Man charged in 5 Detroit rapes
Police say seven women have been raped on Detroit's east and northeast sides since Jan. 1
By David Runk
The Associated Press
DETROIT — Detroit police say charges have been filed against a man accused of raping five women since New Year's Day.
The defendant is 31-year-old Raynard Coleman, an ex-convict who has been in custody since last week.
Police Chief Ralph Godbee said Monday that DNA played a critical role in the investigation. Defense lawyer James Galen Jr. says Coleman has told police that he wasn't involved in the assaults.
Police say seven women have been raped on Detroit's east and northeast sides since Jan. 1.
A lawyer for the 31-year-old man arrested in a string of rapes that terrorized Detroit said Sunday that investigators have told him they have DNA evidence linking his client to the attacks. He said he also was told his client was picked out of a lineup, but he wasn't certain who identified him.
Galen says his client told investigators he wasn't involved in the assaults. He said he had met twice with the man since his arrest last week and that they haven't discussed specifics of the case. He also met Saturday with 10 of the man's family members and a pastor, and they prayed together.
"The family feels empathy, sympathy and concern for the victims and are confused and baffled about the allegations that have been made against their loved one," he said.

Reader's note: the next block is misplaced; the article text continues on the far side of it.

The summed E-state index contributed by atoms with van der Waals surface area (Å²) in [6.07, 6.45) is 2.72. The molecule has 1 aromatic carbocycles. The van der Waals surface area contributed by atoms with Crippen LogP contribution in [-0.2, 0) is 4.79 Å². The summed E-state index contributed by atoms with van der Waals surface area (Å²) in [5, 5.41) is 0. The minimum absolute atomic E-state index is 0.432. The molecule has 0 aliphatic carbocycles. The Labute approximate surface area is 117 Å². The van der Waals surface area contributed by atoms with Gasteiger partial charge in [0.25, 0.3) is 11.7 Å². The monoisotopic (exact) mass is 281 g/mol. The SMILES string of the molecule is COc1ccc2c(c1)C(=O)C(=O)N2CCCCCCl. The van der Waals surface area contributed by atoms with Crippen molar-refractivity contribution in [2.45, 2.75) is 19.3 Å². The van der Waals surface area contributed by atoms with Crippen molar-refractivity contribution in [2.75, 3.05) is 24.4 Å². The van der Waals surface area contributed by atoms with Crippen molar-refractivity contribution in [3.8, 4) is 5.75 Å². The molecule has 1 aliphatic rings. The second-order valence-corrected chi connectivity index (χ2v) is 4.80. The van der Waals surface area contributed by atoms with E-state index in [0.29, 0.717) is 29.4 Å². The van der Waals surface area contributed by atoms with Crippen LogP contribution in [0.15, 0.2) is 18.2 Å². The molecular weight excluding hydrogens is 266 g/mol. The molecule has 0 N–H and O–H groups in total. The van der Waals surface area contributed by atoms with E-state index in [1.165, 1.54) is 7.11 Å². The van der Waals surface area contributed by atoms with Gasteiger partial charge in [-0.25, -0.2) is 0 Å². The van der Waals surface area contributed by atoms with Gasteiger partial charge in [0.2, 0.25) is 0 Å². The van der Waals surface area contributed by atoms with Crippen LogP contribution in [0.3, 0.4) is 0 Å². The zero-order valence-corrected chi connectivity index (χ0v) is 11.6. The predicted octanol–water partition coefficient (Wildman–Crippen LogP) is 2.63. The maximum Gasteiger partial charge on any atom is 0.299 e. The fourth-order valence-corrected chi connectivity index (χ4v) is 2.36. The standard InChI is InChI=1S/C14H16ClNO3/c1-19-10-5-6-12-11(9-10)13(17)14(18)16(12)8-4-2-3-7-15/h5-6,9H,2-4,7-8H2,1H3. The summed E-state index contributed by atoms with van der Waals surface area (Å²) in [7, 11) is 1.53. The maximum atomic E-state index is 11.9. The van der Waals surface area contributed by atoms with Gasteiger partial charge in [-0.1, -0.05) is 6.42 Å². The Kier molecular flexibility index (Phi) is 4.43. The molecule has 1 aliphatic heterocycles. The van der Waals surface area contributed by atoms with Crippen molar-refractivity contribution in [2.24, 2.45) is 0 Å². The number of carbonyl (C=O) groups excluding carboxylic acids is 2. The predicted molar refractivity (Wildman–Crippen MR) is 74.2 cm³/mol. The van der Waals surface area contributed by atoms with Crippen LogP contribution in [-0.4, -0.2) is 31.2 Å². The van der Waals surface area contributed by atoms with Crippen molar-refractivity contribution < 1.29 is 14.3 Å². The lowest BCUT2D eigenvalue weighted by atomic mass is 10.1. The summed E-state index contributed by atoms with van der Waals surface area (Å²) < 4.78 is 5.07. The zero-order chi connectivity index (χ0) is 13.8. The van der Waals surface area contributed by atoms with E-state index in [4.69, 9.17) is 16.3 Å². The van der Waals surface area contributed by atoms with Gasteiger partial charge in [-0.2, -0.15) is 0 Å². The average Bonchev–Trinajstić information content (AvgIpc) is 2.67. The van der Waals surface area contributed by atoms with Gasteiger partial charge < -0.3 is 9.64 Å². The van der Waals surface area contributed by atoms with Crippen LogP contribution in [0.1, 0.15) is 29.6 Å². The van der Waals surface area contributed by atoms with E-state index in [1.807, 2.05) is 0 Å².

A news conference with police and prosecutors was scheduled for Monday, but it was unclear whether that would happen as planned after a shooting Sunday that wounded four officers at a police precinct.
Police said the rapist targeted women standing alone at bus stops or walking by themselves between early evening and early morning hours, police said. One woman was assaulted when she got out of her car after it was bumped from behind by a vehicle driven by her attacker.
In attacks that began Jan. 1, all within five miles of downtown Detroit, victims were forced at gunpoint to secluded areas where they were robbed and raped. An eighth woman was able to get away.
Composite drawings of the man were distributed by community activists to people living in and around the areas where the women were raped. Police had been using DNA evidence to locate a suspect.
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